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Sergio Cicognani’s work is still unique in Ravenna and the entire world of art. Inspired by the Byzantine mosaics, which he restored in his younger years, he embeds his mosaic stones in a mixture of mortar and fresco painting. I met the agile 90-year-old in his studio in Via Valpusteria in Ravenna to find out more about this particular way of working.
After studying painting at the Accademia di Belle Arti of Ravenna from 1946 to 1948, Sergio Cicognani joined the Gruppo Mosaicisti dell’Academia in 1948. After the war many damaged mosaics of the churches in and around Ravenna had to be restored and the group was much involved in this elaborate work. During the restoration work, Cicognani spent many hours on the scaffoldings and learned about the peculiarities of the Byzantine mosaics layer by layer.
In his works, mosaic and fresco painting, sometimes other materials such as jute and paper papier mâché, form a symbiosis that seems completely natural. Cicognani’s fascination for the art of the old masters is to be seen in each of its mosaics. They radiate the same lightness and vitality. And yet they come out clearly from Cicognani’s hand, which is always also the painter Cicognani.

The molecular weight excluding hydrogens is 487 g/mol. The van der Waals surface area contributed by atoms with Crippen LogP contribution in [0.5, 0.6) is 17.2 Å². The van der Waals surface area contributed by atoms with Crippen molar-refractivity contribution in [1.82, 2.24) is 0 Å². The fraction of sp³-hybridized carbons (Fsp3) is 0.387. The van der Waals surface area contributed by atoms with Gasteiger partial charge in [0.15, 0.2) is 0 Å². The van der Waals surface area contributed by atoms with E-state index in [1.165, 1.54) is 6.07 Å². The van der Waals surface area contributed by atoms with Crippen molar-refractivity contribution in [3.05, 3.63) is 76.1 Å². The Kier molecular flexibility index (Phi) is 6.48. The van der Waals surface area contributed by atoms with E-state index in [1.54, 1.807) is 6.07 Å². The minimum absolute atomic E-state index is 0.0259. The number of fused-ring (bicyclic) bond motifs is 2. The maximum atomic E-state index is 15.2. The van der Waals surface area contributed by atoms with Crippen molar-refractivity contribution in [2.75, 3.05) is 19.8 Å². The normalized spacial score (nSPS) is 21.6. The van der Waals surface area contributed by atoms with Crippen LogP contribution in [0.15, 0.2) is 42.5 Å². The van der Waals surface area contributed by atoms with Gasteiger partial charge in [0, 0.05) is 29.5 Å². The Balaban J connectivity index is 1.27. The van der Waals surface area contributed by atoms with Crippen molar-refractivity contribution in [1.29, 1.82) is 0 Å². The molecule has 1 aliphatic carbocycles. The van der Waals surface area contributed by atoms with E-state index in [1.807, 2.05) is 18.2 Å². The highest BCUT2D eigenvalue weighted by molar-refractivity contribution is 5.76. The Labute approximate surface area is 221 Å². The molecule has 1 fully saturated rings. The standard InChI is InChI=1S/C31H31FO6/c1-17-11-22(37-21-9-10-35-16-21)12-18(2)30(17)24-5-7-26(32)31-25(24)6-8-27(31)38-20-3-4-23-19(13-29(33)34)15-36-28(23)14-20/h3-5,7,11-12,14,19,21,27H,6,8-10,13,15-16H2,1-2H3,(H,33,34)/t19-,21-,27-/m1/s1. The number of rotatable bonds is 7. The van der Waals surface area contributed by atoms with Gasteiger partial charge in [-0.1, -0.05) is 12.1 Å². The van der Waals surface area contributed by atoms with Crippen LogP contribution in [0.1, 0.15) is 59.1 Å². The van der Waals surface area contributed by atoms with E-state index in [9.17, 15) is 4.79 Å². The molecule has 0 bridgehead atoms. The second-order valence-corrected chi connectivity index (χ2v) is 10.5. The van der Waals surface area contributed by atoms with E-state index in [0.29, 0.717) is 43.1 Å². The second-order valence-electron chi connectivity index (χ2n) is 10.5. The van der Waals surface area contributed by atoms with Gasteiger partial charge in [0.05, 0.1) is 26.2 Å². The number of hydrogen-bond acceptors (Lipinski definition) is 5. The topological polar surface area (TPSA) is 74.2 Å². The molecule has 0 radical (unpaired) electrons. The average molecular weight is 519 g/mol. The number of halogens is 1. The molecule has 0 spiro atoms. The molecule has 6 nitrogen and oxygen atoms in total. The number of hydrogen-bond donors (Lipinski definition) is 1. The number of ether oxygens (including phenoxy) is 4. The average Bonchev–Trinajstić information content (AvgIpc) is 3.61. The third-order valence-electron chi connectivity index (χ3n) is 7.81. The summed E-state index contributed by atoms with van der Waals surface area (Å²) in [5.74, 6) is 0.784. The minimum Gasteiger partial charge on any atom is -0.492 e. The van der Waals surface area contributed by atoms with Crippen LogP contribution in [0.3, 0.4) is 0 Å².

Cicognani has collaborated with numerous internationally renowned artists such as Georges Mathieu, Gino Severini, Renato Guttuso, Bruno Saetti, Ernesto Treccani, Carlo Mattioli, Tono Zancanaro and Oskar Kokoschka. At the Institute of Mosaic Art Ravenna, in the CISIM of Lido Adriano and at the school of mosaic restoration (Scuola di Ristauro) in Ravenna, he taught traditional mosaic techniques and thus formed several generations of Mosaicisti.
In June 2017, Sergio Cicognani celebrated his 90th birthday.